Professional Development Grants (£2,500)

A limited number of small grants to enable artists or members of arts organisations to visit their counterparts in China or the UK for up to ten days, to develop projects, exchange skills or see others’ work. Grants are offered four times each year.

Alumni Grants (£2,500)

A limited number of small grants for previous Connections through Culture alumni to access follow-up funding to initial visits – starting in April 2016. These grants are only available to alumni who received initial grants in the last 2 years, and are designed to be strategic grants to further facilitate collaboration and partnerships. Grants are offered four times each year, in line with the Professional Development Grant rounds.

Details of the next rounds:

Round 32 (visits from Oct – Dec 2019)

Application deadline 4 August 2019

Round 33 (visits Jan – Mar 2020)

Applications open 30 September 2019

Application deadline 3 November 2019

Round 34 (visits April – June 2020)

Applications open 30 December 2019

Application deadline 2 February 2020

Read more about the programme and access the application form at https://www.britishcouncil.cn/en/programmes/arts/connections-culture

British Council’s UK in Japan 2019-20 season

The cultural programme aims to build new cultural relationships with Japan. Leading British institutions will present work from the worlds of classical music, theatre, visual arts, and disability arts, continuing a legacy of inclusivity borne out of the 2012 Paralympics in London. Highlights of UK in JAPAN cultural events include:

  • The Burrell Collection touring masterpieces of French painting, alongside supporting works from Kelvingrove Art Gallery and Museum
  • The Courtauld Gallery staging an exhibition of treasures from its Impressionist and Post-impressionist collection in three museums across Japan
  • A British Council partnership with the London Symphony Orchestra engaging diverse members of the Japanese community in the creation of music, plus their Musical Director, Sir Simon Rattle, returning to Japan for a series of concerts
  • The first ever BBC Proms taking place in Japan in autumn 2019 with the BBC Scottish Symphony Orchestra, led by Chief Conductor Thomas Dausgaard
  • Jason Bruges Studio’s large-scale robotic installation, The Constant Gardeners, inspired by Olympic athletes.
  • Drake Music and the City of Kawasaki’s cutting-edge creative tech project, increasing access to music and co-creating new instruments with and for disabled people
  • Graeae Theatre Company’s collaborative production of Shakespeare’s The Tempest with deaf and disabled artists from Japan, the UK and Bangladesh, directed by Jenny Sealey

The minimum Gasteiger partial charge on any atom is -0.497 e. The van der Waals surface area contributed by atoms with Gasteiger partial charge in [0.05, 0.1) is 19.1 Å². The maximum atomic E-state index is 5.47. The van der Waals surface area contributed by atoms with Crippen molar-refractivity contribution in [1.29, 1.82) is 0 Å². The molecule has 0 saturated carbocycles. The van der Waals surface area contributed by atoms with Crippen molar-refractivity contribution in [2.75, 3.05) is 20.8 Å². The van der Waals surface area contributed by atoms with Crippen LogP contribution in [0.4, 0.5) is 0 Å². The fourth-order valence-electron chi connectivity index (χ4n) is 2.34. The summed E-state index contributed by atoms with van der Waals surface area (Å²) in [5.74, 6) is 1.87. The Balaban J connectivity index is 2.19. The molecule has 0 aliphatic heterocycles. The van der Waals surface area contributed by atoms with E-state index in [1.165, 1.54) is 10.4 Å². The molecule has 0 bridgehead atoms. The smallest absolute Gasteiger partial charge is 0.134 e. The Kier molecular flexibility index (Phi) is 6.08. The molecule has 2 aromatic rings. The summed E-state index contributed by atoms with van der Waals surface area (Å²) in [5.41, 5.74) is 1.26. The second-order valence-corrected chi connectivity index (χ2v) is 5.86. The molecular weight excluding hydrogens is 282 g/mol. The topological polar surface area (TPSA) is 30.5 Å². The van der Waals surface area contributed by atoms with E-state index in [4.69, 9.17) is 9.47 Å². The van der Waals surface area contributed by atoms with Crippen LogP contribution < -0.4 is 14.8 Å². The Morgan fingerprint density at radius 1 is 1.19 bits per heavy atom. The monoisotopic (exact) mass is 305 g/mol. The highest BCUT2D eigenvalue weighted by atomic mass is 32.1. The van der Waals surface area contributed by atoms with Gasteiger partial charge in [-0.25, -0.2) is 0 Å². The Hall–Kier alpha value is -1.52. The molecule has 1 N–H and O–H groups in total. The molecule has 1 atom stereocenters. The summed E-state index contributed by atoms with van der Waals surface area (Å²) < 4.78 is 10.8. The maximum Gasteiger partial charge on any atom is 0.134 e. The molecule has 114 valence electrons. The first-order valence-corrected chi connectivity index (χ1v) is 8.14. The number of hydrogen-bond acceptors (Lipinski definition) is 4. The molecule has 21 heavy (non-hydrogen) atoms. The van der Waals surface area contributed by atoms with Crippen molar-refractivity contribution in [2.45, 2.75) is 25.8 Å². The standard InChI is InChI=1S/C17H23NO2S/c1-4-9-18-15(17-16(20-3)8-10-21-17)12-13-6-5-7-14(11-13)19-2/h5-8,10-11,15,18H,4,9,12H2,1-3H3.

• A large-scale solo exhibition showcasing the diverse works of contemporary artist Julian Opie
  • National Dance Company Wales celebrate rugby with a contemporary dance performance
  • An exhibition of around 60 masterpieces from the National Gallery Collection, including Vincent van Gogh’s Sunflowers, which travel to Japan for the first time
  • Philharmonia Orchestra performing concerts with Principal Conductor EsaPekka Salonen
  • Royal Court Theatre’s international playwriting workshops hosted by the New National Theatre Tokyo, led by Royal Court playwrights and members of the theatre’s Artistic Team
  • The Royal Opera returning to Japan with productions of Faust and Otello
  • Scottish Ensemble and composer Anna Meredith transforms Vivaldi’s Four Seasons into an original new piece, Anno
  • Traverse Theatre connecting two Scottish playwrights with residencies in Japan

Matt Burney, Country Director Japan at British Council, comments: “Our cultural relationship provides a very strong foundation from which we can build trust, learn from each other and enable business links to flourish. There is no better time to be celebrating ties with UK in Japan 2019-20. The eyes of the world will be on Japan as we enter a new Japanese era, and with the country hosting the Rugby World Cup and the Olympics and Paralympics. We have a once-in-a-generation opportunity to celebrate and develop the deep ties that exist between our countries. The artists chosen to participate in the Ise residency will come to represent the embodiment of the cultural relationship that exists between the UK and Japan.”

Read more about the UK in Japan 2019-20 at https://www.britishcouncil.jp/en/uk-japan-2019-20

Dubai’s museum of the future: a new world icon?

This article was first published in CNN Travel online https://edition.cnn.com/travel/article/dubai-museum-of-the-future-intl/index.html

Drivers on Sheikh Zayed Road, the largest highway in Dubai, will have noticed what looks like a giant eye rising alongside the iconic Emirates Towers.  The eye — technically a torus shape — is the latest grand statement of ambition to mark the emirate’s skyline.
The Museum of the Future stands encased in stainless steel adorned with Arabic calligraphy.
The design has already won awards, although the museum does not open until next year.
Plans for the interior are equally ambitious. The museum aims to serve as a base for exploration of the greatest challenges and technologies that will shape the future, from climate change to medical breakthroughs.

Immersive experience

The museum is an initiative of the Dubai Future Foundation, led by Dubai ruler Sheikh Mohammed bin Rashid Al Maktoum, which has a mandate to make the city a “hub for innovation and a testbed for emerging technologies.”